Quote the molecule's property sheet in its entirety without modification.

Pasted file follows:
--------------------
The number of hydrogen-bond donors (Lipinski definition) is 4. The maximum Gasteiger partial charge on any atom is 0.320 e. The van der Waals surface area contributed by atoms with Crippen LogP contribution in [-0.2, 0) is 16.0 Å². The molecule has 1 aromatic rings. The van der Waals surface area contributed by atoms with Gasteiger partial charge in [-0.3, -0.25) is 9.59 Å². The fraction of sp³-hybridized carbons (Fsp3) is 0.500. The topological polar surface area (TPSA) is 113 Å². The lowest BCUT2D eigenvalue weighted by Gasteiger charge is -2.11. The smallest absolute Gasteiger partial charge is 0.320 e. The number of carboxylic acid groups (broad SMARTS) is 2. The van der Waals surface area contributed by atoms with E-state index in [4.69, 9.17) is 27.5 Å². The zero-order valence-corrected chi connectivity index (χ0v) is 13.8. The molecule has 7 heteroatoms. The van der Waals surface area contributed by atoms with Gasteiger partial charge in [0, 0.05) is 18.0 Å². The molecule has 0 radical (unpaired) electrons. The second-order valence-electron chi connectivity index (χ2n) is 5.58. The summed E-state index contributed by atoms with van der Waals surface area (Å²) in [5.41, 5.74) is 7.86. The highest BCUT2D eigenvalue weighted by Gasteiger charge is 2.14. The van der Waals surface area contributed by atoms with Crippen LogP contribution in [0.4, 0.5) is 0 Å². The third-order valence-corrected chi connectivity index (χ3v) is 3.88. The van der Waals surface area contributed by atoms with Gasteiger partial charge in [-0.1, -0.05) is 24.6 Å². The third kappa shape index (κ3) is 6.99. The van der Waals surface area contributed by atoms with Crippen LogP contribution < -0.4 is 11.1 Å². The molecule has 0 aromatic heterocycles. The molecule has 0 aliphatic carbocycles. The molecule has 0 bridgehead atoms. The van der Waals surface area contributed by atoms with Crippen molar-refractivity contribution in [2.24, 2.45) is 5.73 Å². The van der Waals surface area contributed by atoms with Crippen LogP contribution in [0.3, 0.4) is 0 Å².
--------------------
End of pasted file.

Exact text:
The number of hydrogen-bond donors (Lipinski definition) is 4. The maximum Gasteiger partial charge on any atom is 0.320 e. The van der Waals surface area contributed by atoms with Crippen LogP contribution in [-0.2, 0) is 16.0 Å². The molecule has 1 aromatic rings. The van der Waals surface area contributed by atoms with Gasteiger partial charge in [-0.3, -0.25) is 9.59 Å². The fraction of sp³-hybridized carbons (Fsp3) is 0.500. The topological polar surface area (TPSA) is 113 Å². The lowest BCUT2D eigenvalue weighted by Gasteiger charge is -2.11. The smallest absolute Gasteiger partial charge is 0.320 e. The number of carboxylic acid groups (broad SMARTS) is 2. The van der Waals surface area contributed by atoms with E-state index in [4.69, 9.17) is 27.5 Å². The zero-order valence-corrected chi connectivity index (χ0v) is 13.8. The molecule has 7 heteroatoms. The van der Waals surface area contributed by atoms with Gasteiger partial charge in [0, 0.05) is 18.0 Å². The molecule has 0 radical (unpaired) electrons. The second-order valence-electron chi connectivity index (χ2n) is 5.58. The summed E-state index contributed by atoms with van der Waals surface area (Å²) in [5.41, 5.74) is 7.86. The highest BCUT2D eigenvalue weighted by Gasteiger charge is 2.14. The van der Waals surface area contributed by atoms with Crippen LogP contribution in [0.4, 0.5) is 0 Å². The third-order valence-corrected chi connectivity index (χ3v) is 3.88. The van der Waals surface area contributed by atoms with Gasteiger partial charge in [-0.1, -0.05) is 24.6 Å². The third kappa shape index (κ3) is 6.99. The van der Waals surface area contributed by atoms with Crippen LogP contribution < -0.4 is 11.1 Å². The molecule has 0 aromatic heterocycles. The molecule has 0 aliphatic carbocycles. The molecule has 0 bridgehead atoms. The van der Waals surface area contributed by atoms with Crippen molar-refractivity contribution in [2.24, 2.45) is 5.73 Å². The van der Waals surface area contributed by atoms with Crippen LogP contribution in [0.3, 0.4) is 0 Å².